casualties: include persons injured, captured, or missing in action as well as those killed in battle. In formulating casualty statistics, be sure to write “killedor wounded,” not “killed and wounded.” (See injuries, casualties.)
nonconventional, unconventional: Nonconventional refers to high-tech weaponry short of nuclear explosives. Fuel-air bombs are effective nonconventional weapons. Unconventional means not bound by convention.Shirley Chisholm was an unconventional woman.
war crimes (n)
lay, lie: Lay means to put, place, or prepare. It always takes a direct object. Both the past tense and the past participle are laid. (The President ordered his aide to lay a wreath at the unknown soldier’s tomb. The aide laid the wreath two hours later. Yesterday a wreath was laid by the defense minister.)
affect, effect: Affect as a verb means to influence, to produce an effect upon. (The blow on the head affected John’s vision.) Effect, as a verb, means to bring about. (The assailant effected a change in John’s vision by striking him on the head.) Effect, as a noun, means result. (The effect of the blow on John’s head was blurred vision.)
disinformation, misinformation: Disinformation refers to the deliberate planting of false reports. Misinformation equates in meaning but does not carry the same devious connotation.
celebrity copycatting: can lead one up the garden path because those emulated are not always pure of speech. A venerable newscaster persists in mispronouncing February (without the firstr r sound) and has misled a whole generation. Another Pied Piper of TV is given to saying “one of those who is”—joining many others who are deceived by the one and forget that the plural whois the subject of the verb (see one). The classic copycat phrase, at this point in time, grew out of the Watergate hearings and now is so firmly entrenched that we may never again get people to say at this time, at present, or simply now (see presently).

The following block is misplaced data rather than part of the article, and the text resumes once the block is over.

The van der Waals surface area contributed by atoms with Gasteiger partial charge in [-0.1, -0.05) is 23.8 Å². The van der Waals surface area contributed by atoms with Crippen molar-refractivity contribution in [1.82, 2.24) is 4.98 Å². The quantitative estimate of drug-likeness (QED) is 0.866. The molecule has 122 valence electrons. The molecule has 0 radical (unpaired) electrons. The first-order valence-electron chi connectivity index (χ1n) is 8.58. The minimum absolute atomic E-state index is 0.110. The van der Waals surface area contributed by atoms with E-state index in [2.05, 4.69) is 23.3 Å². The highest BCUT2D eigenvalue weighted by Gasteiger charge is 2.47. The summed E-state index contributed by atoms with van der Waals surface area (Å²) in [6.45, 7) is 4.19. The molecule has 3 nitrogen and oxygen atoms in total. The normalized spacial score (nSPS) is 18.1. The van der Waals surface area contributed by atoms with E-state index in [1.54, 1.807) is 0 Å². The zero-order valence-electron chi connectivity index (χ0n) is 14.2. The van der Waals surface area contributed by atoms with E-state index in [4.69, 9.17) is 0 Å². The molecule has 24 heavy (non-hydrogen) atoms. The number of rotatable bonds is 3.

Capitalize the W in October War or Six-Day War because either term as a whole is a distinguishing coined name, but 1973 Middle East war or 1967 Arab-Israeli war is distinguishing enough without the capital W. Avoid Yom Kippur war, which is slangy. Do not uppercase the w in Korean war, which was “undeclared”; the same logic applies to Vietnam war and Falklands war, and a similar convention (if not logic) to Iran-Iraq war.
die: is something we all do, even writers who relegate world leaders to a sort of Immortality Club with phrasing like the President has taken steps to ensure a peaceful transition if he should die. Reality can be recognized by inserting in office or before the end of his term, or even by saying simply when he dies.Free World: is at best an imprecise designation. Use only in quoted matter.
Use parentheses to set off a word, phrase, clause, or sentence that is inserted by way of comment or explanation within or after a sentence but that is structurally independent of it. This style guide (unclassified) will be widely disseminated.
This style guide was prepared by the DI[redacted]